Sunday, February 17, 2019

Vintage Balblair

Of course, Balblair is infamous for releasing all its whiskies in vintages that get fairly confusing as they release vintages multiple times. This one is...a 1990, second release, bottled in 2016. There was a previous second release, bottled in 2015. So...big vintage, released twice? Heard that the 2013 bottling tasted very different (and much inferior) to the 2016 one. Then there are other reviews that claimed otherwise...Haven't tasted the 2013, and my previous Balblair experience wasn't great, but I went with the recommendation of Khai at LMDW and got this (after he let me try it). Some reviewer said that this is a whisky to reward yourself with, and so it was for me, paying for it using what I got as a performance bonus from work done the year before...Oh, this was purchased last year, but only just opened to celebrate the Lunar New Year!

Balblair 90 Second Release Bottled 2016 (46% abv)
Image result for balblair 1990/2016

Colour -  looks reddish in the bottle, gold in the glass.

Nose - There's a strong malt backing in this. Whisky, for sure. What hits you first is how oily it smells. Musk melon, butter, some salt and kelp. Then, lots of red fruits, and perhaps a bit of tannin, like a French wine. Looking at prunes and dried cranberries. That turns nutty, with a hint of some flower too. Very vibrant nose.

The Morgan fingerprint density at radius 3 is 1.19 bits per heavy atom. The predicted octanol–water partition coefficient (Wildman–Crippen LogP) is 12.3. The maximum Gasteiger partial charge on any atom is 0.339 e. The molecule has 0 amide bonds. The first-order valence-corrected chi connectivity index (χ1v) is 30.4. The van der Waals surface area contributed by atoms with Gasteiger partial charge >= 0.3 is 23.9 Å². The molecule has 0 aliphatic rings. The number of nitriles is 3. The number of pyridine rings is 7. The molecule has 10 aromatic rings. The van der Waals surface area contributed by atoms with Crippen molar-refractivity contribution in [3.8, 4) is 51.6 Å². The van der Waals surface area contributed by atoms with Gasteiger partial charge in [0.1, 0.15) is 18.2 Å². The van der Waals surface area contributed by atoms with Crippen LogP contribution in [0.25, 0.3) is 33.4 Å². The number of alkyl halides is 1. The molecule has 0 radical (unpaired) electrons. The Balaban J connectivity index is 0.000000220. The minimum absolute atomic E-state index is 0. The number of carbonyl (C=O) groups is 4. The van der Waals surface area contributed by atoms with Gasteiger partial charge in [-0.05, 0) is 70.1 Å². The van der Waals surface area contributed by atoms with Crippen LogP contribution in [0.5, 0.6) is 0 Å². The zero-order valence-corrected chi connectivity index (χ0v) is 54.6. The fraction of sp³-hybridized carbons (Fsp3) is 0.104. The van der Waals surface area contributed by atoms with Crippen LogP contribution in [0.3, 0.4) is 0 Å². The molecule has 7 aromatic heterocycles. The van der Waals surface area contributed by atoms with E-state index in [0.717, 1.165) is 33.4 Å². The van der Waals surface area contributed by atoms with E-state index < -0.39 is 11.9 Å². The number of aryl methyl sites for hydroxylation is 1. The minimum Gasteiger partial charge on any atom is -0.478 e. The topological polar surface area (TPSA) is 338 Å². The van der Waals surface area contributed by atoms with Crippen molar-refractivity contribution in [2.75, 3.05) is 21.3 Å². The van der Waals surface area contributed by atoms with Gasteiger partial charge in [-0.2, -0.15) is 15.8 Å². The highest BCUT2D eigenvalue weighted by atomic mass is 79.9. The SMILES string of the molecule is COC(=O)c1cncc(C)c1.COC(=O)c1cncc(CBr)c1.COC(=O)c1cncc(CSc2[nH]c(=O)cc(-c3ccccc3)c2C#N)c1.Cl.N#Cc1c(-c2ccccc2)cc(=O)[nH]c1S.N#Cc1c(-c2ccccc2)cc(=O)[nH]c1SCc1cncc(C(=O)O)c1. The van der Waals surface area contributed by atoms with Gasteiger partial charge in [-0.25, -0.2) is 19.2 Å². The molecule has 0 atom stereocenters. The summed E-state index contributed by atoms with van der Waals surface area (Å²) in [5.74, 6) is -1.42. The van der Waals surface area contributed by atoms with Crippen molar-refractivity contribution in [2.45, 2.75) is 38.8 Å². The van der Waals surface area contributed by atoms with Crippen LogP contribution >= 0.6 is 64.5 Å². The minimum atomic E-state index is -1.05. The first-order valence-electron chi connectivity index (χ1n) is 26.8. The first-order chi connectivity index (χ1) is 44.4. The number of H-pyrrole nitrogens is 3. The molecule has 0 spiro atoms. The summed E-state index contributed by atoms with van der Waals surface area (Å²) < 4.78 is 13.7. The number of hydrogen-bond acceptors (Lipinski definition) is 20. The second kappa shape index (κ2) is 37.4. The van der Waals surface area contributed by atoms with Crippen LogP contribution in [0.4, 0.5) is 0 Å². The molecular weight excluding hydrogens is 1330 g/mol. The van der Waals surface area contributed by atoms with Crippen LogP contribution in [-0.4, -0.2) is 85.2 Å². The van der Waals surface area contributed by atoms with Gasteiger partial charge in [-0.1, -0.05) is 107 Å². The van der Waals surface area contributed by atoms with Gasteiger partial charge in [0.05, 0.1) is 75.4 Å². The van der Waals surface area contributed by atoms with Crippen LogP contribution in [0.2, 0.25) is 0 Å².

Palate: Cranberries, Raspberries, cherry tomatoes, honeydew, smoke and the taste of sand by the beach. There's quite a bit of spices as well - cloves, cinnamon. Caramelized sugar. This is sweetened fruit juice! Like those packet fruit juices that swear that there's no sugar added. Except of course, there's this rich, buttery, salty side as well.

Finish - Very warming, and stays with you for a looooong time. Menthol, light, gentle smoke, mm. Spices are coming out now. Cloves and cumin. Some drops of fruit juice still. Mixed with some saline solution. Wow. Sweet and slightly salty to the end...where a whiff of smoke comes back up.

Overall - bonus marks for that beautiful bottle. This was great. Fairly pricey, at about $280, but beautiful, aged perfectly. At 26 years old when bottled, this is the oldest whisky I've bought in terms of cask ageing (the Talisker 25 from 2007 is, of course, older). Honestly, feels like it's bang for buck, despite its premium price.

Wednesday, January 30, 2019

Whisky of the (Previous) Year

I am about 427 years late, but here's some comments on the Whisky Exchange's Whisky of the Year 2018 - Bowmore 15 Darkest. Not sure if "Darkest" is honest marketing.

Bowmore 15 Darkest (43% abv)

Image result for bowmore 15 darkest
Nose - Oysters and brine. Red wine, and probably due to recency, I'll say a Shiraz. Quite a bit of oak tannin, but there's also some sourdough bread. There's peat for sure, though that blends quite nicely with the oak and wine. Sherry comes across as prunes, the kind that comes in a tin (and gives my mom diarrhoea). Smoke, but